Some dogs have a tale that needs telling.
I should know. My great-grandfather was Eric Knight, and I grew up hearing stories about how he turned his beloved border collie, Toots, into a loyal super-dog in the 1930s classic Lassie Come Home.
Other dogs and their antics are so outlandish that fact makes for better storytelling than fiction. John Grogan’s Marley and Me is the latest example of a canine-inspired memoir that tells as much about dogs as the people who come to love them.
From children’s literature to obedience-training books, or doggie “self-help,” dog book genres abound. Below, experts share their own favorite dog-themed must-read tomes:
Classic Tail Tales
Many of the dog books today cannot compare with the joy and heartbreak you likely experience reading the following:
- Old Yeller Author Fred Gipson’s novel features the fictional Coates family and the big yellow dog that finds them after they settle in Texas Hill Country.
- Where the Red Fern Grows This Wilson Rawls story is about Billy, a farm boy who buys two Redbone Coonhounds and trains them as hunting dogs and companions.
- The Incredible Journey Author Sheila Burnford’s book was made into a movie, Homeward Bound. It follows the adventures of two dogs and a cat as they travel to reunite with their owners.
- Shiloh A Newbery Medal winner, this book by Phyllis Reynolds Naylor features 11-year-old Marty Preston, who finds a stray beagle but learns that its real owner is a neighbor who mistreats his dogs.
Kid Lit for Young Pups
Several book series feature cartoon dogs like Clifford, Spot and Harry, the dirty dog. Other books recommended by PBS Kids, the nonprofit children’s television channel, include:
- Fiction Chowder by Peter Brown, about a bulldog who is different; City Dog by Karla Kuskin, about a city slicker who treks out to the country; Dogzilla by Dav Pilkey, about an invasion by the giant monster dog; P.D. Eastman’s Go Dog Go for beginning readers; and Good Dog Carl by Alexandra Day, about a rottweiler who’s also a baby sitter.
- Nonfiction A Dog’s Best Friend: An Activity Book for Kids and Their Dogs by Lisa Rosenthal, a guide that helps kids learn about caring for dogs; Dogs by Gail Gibbons, a general overview that includes facts about breeds and care; Lewis and Clark and Me by Laurie Myers, about Seaman, the dog that accompanied the explorers’ expedition; and May I Pet Your Dog? The How-to Guide for Kids Meeting Dogs by Stephanie Calmenson.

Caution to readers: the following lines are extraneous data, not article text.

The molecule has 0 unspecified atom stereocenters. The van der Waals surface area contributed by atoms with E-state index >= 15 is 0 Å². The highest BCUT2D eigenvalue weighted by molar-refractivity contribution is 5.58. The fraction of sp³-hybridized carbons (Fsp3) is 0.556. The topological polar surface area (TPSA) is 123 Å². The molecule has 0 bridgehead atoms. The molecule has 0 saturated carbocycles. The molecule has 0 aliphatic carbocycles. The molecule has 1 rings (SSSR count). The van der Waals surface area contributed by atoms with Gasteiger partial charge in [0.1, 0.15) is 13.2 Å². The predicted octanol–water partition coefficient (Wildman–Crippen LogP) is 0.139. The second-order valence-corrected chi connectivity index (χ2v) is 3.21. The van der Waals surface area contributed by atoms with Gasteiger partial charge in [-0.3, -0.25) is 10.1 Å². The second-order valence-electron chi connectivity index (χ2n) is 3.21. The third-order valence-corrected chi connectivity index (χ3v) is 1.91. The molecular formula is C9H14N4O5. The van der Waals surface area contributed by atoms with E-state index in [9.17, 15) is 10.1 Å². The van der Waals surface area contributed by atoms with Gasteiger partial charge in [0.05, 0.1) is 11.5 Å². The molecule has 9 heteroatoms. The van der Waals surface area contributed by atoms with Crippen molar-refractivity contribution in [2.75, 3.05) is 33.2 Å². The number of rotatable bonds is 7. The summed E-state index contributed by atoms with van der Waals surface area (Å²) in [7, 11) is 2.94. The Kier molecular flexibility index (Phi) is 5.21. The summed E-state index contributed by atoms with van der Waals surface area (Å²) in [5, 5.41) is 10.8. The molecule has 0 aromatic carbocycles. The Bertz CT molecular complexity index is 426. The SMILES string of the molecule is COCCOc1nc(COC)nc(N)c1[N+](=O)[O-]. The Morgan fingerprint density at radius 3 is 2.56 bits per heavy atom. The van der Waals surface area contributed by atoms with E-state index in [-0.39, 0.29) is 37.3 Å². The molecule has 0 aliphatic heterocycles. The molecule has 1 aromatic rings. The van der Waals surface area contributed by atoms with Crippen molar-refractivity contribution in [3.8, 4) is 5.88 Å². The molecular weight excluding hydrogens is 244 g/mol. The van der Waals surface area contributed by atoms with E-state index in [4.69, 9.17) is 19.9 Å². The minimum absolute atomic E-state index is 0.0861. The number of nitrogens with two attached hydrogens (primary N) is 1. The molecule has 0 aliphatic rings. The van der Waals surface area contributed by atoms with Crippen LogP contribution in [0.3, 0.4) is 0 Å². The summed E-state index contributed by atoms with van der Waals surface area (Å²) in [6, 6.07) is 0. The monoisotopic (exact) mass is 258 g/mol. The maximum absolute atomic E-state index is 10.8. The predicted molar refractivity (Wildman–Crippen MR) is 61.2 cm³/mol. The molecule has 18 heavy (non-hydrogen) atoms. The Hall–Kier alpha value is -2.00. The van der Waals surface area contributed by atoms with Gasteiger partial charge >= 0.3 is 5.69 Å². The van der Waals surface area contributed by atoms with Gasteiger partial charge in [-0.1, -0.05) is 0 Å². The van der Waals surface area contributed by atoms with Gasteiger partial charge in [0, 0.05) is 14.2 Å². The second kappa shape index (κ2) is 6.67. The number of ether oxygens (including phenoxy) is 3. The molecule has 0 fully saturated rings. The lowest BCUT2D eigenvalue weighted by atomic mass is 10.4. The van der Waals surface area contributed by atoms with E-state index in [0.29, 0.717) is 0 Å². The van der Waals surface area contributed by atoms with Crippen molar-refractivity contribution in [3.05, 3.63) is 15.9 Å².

Dog Care and Training
For reference books, Nicholas Dodman, author and professor of animal behavior at Tufts University’s Cummings School of Veterinary Medicine, recommends that every dog owner have on their bookshelf the American Kennel Club’s The Complete Dog Book, which has chapters on dog care, training and nutrition, in addition to information on every breed.
Rebecca Wallwork, senior editor and book reviewer for the American Kennel Club’s Family Dog magazine, recommends that first-time dog owners invest in Kathy Santo’s Dog Sense, as it addresses the basics of feeding, care and training. Another good option is Puppy’s First Steps: A Proven Approach to Raising a Happy, Healthy, Well-Behaved Companion by the faculty of the Cummings School, including Dr. Dodman.
To foster greater understanding of our canine companions, Dr. Dodman suggests The Other End of the Leash by Patricia McConnell, an applied animal behaviorist, who looks at how humans behave around dogs. Wallwork endorses animal behaviorist Stanley Coren’s work, such as The Modern Dog: A Joyful Exploration of How We Live with Dogs Today, as well as Dr. Dodman’s If Only They Could Speak: Understanding the Powerful Bond Between Dogs and Their Owners.
“Memoirs are big right now because of Marley and Me,” says Wallwork. She recommends the following:
- Anything by Jon Katz. The journalist and media critic turned his skills to writing about dogs after adopting a difficult border collie that convinced him to move to a farm. Titles include The Dogs of Bedlam Farm and Katz on Dogs.
- The New Yorkers by Kathleen Schine is about dogs that brought tenants of an Upper West Side apartment building together.
- A Three Dog Life by Abigail Thomas is a series of essays that strikes a sadder note about dogs and relationships.
Dog stories often have the most impact when writers emphasize the human-dog bond. “Personally, I like it when the dog is part of a bigger story,” says Wallwork. “Unless a dog is larger than life, it’s very hard to let a dog carry an entire book.” But maybe your own dog could?Article written by Author: Elizabeth Wasserman